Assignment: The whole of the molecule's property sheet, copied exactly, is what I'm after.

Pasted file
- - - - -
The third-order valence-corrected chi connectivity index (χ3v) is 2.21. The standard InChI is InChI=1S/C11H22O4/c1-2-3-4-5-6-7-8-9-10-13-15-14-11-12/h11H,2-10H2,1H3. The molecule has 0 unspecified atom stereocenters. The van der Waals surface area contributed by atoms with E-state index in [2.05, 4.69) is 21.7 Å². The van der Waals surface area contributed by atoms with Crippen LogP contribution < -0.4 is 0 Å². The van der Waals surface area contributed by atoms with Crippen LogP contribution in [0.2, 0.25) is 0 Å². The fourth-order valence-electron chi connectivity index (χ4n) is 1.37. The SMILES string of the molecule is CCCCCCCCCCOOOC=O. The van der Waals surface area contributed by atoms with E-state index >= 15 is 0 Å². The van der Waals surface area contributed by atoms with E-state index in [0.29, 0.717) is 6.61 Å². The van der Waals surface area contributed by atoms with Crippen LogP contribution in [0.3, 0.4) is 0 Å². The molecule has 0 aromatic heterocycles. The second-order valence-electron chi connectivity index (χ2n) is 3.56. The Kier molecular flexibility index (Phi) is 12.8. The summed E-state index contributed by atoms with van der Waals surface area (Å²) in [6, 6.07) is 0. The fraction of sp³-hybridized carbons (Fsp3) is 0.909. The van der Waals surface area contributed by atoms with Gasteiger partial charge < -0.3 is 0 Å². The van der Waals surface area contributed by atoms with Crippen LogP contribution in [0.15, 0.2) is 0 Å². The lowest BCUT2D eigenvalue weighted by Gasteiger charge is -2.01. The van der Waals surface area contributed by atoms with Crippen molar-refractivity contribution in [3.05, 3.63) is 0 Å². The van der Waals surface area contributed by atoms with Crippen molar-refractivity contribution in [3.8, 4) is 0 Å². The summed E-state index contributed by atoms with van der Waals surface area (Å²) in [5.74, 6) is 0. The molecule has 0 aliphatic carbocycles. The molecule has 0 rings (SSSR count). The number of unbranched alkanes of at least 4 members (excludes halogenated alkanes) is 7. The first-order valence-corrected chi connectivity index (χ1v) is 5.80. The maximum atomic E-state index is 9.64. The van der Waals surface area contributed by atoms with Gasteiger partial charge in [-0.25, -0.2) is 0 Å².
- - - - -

The third-order valence-corrected chi connectivity index (χ3v) is 2.21. The standard InChI is InChI=1S/C11H22O4/c1-2-3-4-5-6-7-8-9-10-13-15-14-11-12/h11H,2-10H2,1H3. The molecule has 0 unspecified atom stereocenters. The van der Waals surface area contributed by atoms with E-state index in [2.05, 4.69) is 21.7 Å². The van der Waals surface area contributed by atoms with Crippen LogP contribution < -0.4 is 0 Å². The van der Waals surface area contributed by atoms with Crippen LogP contribution in [0.2, 0.25) is 0 Å². The fourth-order valence-electron chi connectivity index (χ4n) is 1.37. The SMILES string of the molecule is CCCCCCCCCCOOOC=O. The van der Waals surface area contributed by atoms with E-state index >= 15 is 0 Å². The van der Waals surface area contributed by atoms with E-state index in [0.29, 0.717) is 6.61 Å². The van der Waals surface area contributed by atoms with Crippen LogP contribution in [0.3, 0.4) is 0 Å². The molecule has 0 aromatic heterocycles. The second-order valence-electron chi connectivity index (χ2n) is 3.56. The Kier molecular flexibility index (Phi) is 12.8. The summed E-state index contributed by atoms with van der Waals surface area (Å²) in [6, 6.07) is 0. The fraction of sp³-hybridized carbons (Fsp3) is 0.909. The van der Waals surface area contributed by atoms with Gasteiger partial charge < -0.3 is 0 Å². The van der Waals surface area contributed by atoms with Crippen LogP contribution in [0.15, 0.2) is 0 Å². The lowest BCUT2D eigenvalue weighted by Gasteiger charge is -2.01. The van der Waals surface area contributed by atoms with Crippen molar-refractivity contribution in [3.05, 3.63) is 0 Å². The van der Waals surface area contributed by atoms with Crippen molar-refractivity contribution in [3.8, 4) is 0 Å². The summed E-state index contributed by atoms with van der Waals surface area (Å²) in [5.74, 6) is 0. The molecule has 0 aliphatic carbocycles. The molecule has 0 rings (SSSR count). The number of unbranched alkanes of at least 4 members (excludes halogenated alkanes) is 7. The first-order valence-corrected chi connectivity index (χ1v) is 5.80. The maximum atomic E-state index is 9.64. The van der Waals surface area contributed by atoms with Gasteiger partial charge in [-0.25, -0.2) is 0 Å².